Asylum seekers from a boat whose crew was allegedly paid thousands of dollars by Australian authorities to return to Indonesia have questioned why they were intercepted in international waters.
The claims came as the ABC obtained images showing the moment Australian authorities intercepted the boat.
Two asylum seekers from the boat, who were able to speak a mixture of English and Bahasa Indonesia, say their global positioning system (GPS) showed they were in Indonesian waters when they were intercepted and turned around by Australian Customs and the Navy.
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Abdul Maliq Mollah, the only Rohingya passenger among the 65 asylum seekers on board, wants to know why.
“I want to question something — we were at international route, we were not in Indonesia nor in Australian territory … why did they arrest us?” Mr Mollah told ABC News.
He said they were not trying to get to Australia, yet they were prevented from continuing on.
“We were in international waters, heading to New Zealand, that’s not Indonesian waters nor Australian. Why did Australia capture us?” he said.
Another passenger, 28-year-old Bangladeshi Nazmul Hassan, said Australian Customs warned them not to try to enter Australia or to get to New Zealand through Indonesian waters.
But he said the boat’s captain showed him on a GPS device that they were in international waters.
The men say they were taken to waters just off the coast of some Australian islands, which the Indonesian police have identified as Ashmore Islands.
“We [could] see Australian land, close, it’s close, say if we swam there, for an hour we can reach the land,” Mr Mollah said.
“[It was] close enough we even could see people on that land.”
Brandis slams boat crew’s payment claims
Police in Indonesia said they have interviewed six witnesses, as well as the captain and crew of the boat.
They said the witnesses told them the crew of the boat was paid by an Australian official to return the asylum seekers to Indonesia.
The asylum seekers were then transferred to different boats and turned back.
One of the boats then ran out of petrol, ran aground on a reef and had to be rescued by local villagers.
Attorney-General George Brandis has slammed the claims, saying people engaged in criminal activity cannot be trusted.
Greens leader Richard Di Natale asked Senator Brandis in Question Time what evidence he had to support his assertion.
“Can he produce it, and can he provide an account of what actually happened, of whether bribes were paid, when they were paid, and to who they paid?” Senator Di Natale said.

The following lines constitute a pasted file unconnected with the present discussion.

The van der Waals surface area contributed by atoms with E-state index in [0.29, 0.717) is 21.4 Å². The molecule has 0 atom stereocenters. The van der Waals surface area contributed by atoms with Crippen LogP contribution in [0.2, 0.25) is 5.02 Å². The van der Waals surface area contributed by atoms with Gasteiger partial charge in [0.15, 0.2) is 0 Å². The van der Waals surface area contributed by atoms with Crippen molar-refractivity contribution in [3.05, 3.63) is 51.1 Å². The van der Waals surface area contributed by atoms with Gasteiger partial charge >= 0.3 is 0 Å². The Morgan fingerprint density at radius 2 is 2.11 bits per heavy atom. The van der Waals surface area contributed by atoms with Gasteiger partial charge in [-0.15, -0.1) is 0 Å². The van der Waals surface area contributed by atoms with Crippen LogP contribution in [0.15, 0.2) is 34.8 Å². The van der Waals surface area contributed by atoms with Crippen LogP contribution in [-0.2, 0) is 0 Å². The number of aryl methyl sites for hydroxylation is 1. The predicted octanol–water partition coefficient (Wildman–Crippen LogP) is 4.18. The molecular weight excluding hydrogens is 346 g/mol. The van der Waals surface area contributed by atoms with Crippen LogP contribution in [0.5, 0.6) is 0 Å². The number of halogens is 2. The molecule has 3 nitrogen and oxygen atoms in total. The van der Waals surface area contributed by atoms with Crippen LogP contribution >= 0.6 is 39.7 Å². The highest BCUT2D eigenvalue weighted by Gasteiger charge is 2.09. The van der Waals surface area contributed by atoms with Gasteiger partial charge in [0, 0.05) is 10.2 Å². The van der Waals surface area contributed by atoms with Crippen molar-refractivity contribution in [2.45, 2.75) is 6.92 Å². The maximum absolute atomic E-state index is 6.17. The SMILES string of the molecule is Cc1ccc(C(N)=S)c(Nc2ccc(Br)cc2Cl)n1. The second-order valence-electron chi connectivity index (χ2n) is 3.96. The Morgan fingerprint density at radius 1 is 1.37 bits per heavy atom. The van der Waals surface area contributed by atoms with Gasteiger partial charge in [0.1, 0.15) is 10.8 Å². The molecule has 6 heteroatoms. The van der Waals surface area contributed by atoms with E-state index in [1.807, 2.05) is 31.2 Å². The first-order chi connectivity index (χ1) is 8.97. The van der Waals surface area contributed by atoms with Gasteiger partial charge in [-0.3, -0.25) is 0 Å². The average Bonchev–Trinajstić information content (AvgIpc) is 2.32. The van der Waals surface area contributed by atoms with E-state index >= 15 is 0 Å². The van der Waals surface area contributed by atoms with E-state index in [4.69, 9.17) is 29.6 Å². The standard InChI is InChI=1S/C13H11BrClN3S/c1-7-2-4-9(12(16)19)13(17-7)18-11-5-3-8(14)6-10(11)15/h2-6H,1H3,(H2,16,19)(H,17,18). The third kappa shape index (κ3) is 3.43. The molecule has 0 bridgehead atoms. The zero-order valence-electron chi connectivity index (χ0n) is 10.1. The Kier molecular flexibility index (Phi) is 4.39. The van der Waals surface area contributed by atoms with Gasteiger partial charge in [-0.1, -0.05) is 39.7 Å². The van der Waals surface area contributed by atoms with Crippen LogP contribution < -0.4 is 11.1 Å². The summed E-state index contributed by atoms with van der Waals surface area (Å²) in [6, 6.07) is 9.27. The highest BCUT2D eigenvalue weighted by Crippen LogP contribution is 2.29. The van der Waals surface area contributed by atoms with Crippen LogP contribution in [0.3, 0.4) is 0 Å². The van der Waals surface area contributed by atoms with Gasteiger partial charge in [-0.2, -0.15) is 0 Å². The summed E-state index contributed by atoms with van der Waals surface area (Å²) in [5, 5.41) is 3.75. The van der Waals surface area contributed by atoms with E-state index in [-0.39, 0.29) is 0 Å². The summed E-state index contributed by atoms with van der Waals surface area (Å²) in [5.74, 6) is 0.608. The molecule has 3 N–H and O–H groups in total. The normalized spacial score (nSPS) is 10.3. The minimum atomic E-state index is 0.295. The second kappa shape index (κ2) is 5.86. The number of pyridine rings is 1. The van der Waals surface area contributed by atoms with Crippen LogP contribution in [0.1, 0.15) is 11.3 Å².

It provoked an angry response from the Attorney-General.
“With respect, that is an astonishing question,” Senator Brandis said.
“Senator Di Natale, do you know what that evidence is? The man is the captain of a people smuggling vessel!
“The man is a person engaged in earning his living from the misery of other human beings, and accepting a very large sum of money from it.
“If you don’t think that that is pretty compelling evidence that that particular man’s assertions and allegations shouldn’t at least be treated with scepticism, then Senator Di Natale, you must come from another planet.”
Labor senators also asked Senator Brandis to confirm or deny the claims, to which he replied the Government does not comment on operational matters.
Dutton argues documents should be withheld for security reasons
Shortly after the exchange, Assistant Immigration Minister Michaelia Cash tabled a letter responding to a Senate demand for information.
On Tuesday, the Greens moved a motion calling on the Government to table documents relating to alleged payments to people smugglers.
The letter from Immigration Minister Peter Dutton argued the documents should be withheld on the ground it could “cause damage to national security, defence, or international relations”.
“The documents relate to operational matters, which should not be disclosed,” Mr Dutton said.
“The release of this information … would undermine the tactical advantage of civil maritime surveillance assets over people smuggler.”
“[It] would undermine more generally the effectiveness of Border Protection Command assets.
“[It] would enable an exploitation of confidential methodology and processes used by the Australian Defence Force and Australian Customs and Border Protection vessels and assets.”
The Immigration Minister also claimed releasing the information would impact upon Australia’s relations with foreign states.